Finding Truth: I Lost My Faith at an Evangelical College

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Author Amy K. Hall Published on 04/10/2015

Welcome to the second week of our discussion of Nancy Pearcey’s Finding Truth: 5 Principles for Unmasking Atheism, Secularism, and Other God Substitutes. (And if you’re here as an atheist because you misunderstood the title of this post, double-welcome!) For more info on what we’re doing and what you’ve missed so far, see the links at the end of this post.

In this opening chapter, we get an overview of where this book will take us. Nancy Pearcey guides us through Romans 1, using it to create a template for examining any worldview. She follows Paul’s five-step argument this way:

1. We all have access to evidence for God through creation.

The evidence we find in creation includes not only the existence of life and the universe, but also the evidence of human nature—our own personhood:

How do humans constitute evidence for God? Because they are personal agents. In philosophical terminology, personal does not mean warm and friendly. A personal being is a conscious agent with the capacity to think, feel, choose, and act—in contrast to an unconscious principle or substance that operates by blind, automatic forces (such as the forces of nature). The existence of personal beings constitutes evidence that they were created by a personal God, not by any non-personal cause...

Because humans are capable of knowing, the first cause that produced them must have a mind. Because humans are capable of choosing, the first cause must have a will. And so on. Philosopher Étienne Gilson captures the argument neatly: because a human is a someone and not a something, the source of human life must be also a Someone. (p. 29)

For this book, Pearcey will focus on the evidence of human nature, examining worldviews to see if they can adequately explain what we know to be true about human beings.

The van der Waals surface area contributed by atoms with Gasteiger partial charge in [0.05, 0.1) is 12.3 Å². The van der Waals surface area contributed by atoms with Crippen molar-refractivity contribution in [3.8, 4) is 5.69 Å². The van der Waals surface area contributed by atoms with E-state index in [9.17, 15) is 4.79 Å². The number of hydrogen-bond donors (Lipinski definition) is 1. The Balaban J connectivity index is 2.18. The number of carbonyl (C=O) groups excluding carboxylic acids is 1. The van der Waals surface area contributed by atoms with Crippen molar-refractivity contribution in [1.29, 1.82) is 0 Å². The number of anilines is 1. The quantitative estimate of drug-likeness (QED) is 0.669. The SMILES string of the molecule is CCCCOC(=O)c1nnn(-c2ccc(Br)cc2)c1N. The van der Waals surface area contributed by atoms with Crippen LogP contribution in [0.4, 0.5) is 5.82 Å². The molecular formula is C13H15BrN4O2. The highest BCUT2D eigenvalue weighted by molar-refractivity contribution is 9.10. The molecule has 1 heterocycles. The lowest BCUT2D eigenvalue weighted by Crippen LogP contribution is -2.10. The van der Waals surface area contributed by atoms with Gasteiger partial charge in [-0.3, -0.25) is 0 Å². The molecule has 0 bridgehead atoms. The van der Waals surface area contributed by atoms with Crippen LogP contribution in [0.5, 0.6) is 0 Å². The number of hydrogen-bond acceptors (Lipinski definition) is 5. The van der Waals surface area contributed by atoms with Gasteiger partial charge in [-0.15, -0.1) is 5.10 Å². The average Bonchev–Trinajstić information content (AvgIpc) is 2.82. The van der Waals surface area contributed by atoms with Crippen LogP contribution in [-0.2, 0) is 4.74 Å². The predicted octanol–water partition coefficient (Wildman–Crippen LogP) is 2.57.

2. We all suppress the evidence for God from creation.

3. We all create idols to take the place of God.

The most fundamental decision we all face over the course of our lives is what we will recognize as the ultimate reality, the uncaused source and cause of our existence. Everything else in our worldview depends on that initial decision. The Bible speaks of this foundational choice in terms of who or what we worship. (p. 35)

4. God gives us up to the consequences of our idols—to a “debased” mind.

Pearcey says of the Greek word for “mind”:

The church fathers often translated nous as the faculty for evaluating and directing the course of one’s life: “the eye of the soul.” So it is no great stretch to translate the word as worldview, the convictions by which we direct our lives. (p. 40)

5. God gives us up to the consequences of our idols—to “dishonorable” behavior.

Romans 1 tells us that idolatry leads to a “debased” worldview, which opens the door to oppression, injustice, and all the other evils listed at the end of the chapter. What is the connection between idols and immoral behavior? The link is that idols always lead to a lower view of human life. The Bible teaches that humans are made in the image of God. When a worldview exchanges the Creator for something in creation, it will also exchange a high view of humans made in God’s image for a lower view of humans made in the image of something in creation. (p. 44)

So (1) the evidence for God is in front of us, but (2) we suppress that knowledge and (3) create idols to replace God. The resulting (4) warped worldview leads to (5) warped, harmful behavior: “The principle is that those who dishonor God inevitably dishonor themselves and others.”

Pearcey then outlines five principles of a Romans-1-based “game plan” for assessing worldviews (including our own):

  1. Identify the idol
  2. Identify the idol’s reductionism (i.e., how it recreates the concept of the human person in its own image, leading to a low view of human life)
  3. Test the idol: Does it contradict what we know about the world?
  4. Test the idol: Does it contradict itself?
  5. Replace the idol: Make the case for Christianity

What stood out to you in this chapter? Any questions? Any points you’d like to make? We welcome your discussion below.

Next week, we’ll begin going through these five principles, so read Principle #1: “Twilight of the Gods,” and we’ll see you here on Friday.

Posts in this series:

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